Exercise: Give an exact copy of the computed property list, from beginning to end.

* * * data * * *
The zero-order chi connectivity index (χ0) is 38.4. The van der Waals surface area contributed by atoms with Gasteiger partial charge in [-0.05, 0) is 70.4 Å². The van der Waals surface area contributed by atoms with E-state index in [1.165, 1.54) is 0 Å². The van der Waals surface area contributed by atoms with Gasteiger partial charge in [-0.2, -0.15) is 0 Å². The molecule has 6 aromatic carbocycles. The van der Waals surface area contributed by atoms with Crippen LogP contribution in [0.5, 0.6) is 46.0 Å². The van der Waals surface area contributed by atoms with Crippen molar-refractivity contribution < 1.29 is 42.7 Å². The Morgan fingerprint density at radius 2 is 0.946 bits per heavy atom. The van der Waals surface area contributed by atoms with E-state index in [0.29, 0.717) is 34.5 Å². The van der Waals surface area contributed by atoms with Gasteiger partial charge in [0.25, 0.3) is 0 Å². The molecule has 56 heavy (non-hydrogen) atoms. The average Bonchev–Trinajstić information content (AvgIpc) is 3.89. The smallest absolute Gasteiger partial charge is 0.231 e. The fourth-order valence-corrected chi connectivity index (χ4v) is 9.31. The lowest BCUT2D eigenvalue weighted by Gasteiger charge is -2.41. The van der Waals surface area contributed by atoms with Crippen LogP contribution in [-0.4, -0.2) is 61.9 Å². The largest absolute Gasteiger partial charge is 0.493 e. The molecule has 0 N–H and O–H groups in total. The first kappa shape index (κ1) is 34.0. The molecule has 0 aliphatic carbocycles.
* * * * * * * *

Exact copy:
The zero-order chi connectivity index (χ0) is 38.4. The van der Waals surface area contributed by atoms with Gasteiger partial charge in [-0.05, 0) is 70.4 Å². The van der Waals surface area contributed by atoms with E-state index in [1.165, 1.54) is 0 Å². The van der Waals surface area contributed by atoms with Gasteiger partial charge in [-0.2, -0.15) is 0 Å². The molecule has 6 aromatic carbocycles. The van der Waals surface area contributed by atoms with Crippen LogP contribution in [0.5, 0.6) is 46.0 Å². The van der Waals surface area contributed by atoms with Crippen molar-refractivity contribution < 1.29 is 42.7 Å². The Morgan fingerprint density at radius 2 is 0.946 bits per heavy atom. The van der Waals surface area contributed by atoms with E-state index in [0.29, 0.717) is 34.5 Å². The van der Waals surface area contributed by atoms with Gasteiger partial charge in [0.25, 0.3) is 0 Å². The molecule has 56 heavy (non-hydrogen) atoms. The average Bonchev–Trinajstić information content (AvgIpc) is 3.89. The smallest absolute Gasteiger partial charge is 0.231 e. The fourth-order valence-corrected chi connectivity index (χ4v) is 9.31. The lowest BCUT2D eigenvalue weighted by Gasteiger charge is -2.41. The van der Waals surface area contributed by atoms with Crippen LogP contribution in [-0.4, -0.2) is 61.9 Å². The largest absolute Gasteiger partial charge is 0.493 e. The molecule has 0 N–H and O–H groups in total. The first kappa shape index (κ1) is 34.0. The molecule has 0 aliphatic carbocycles.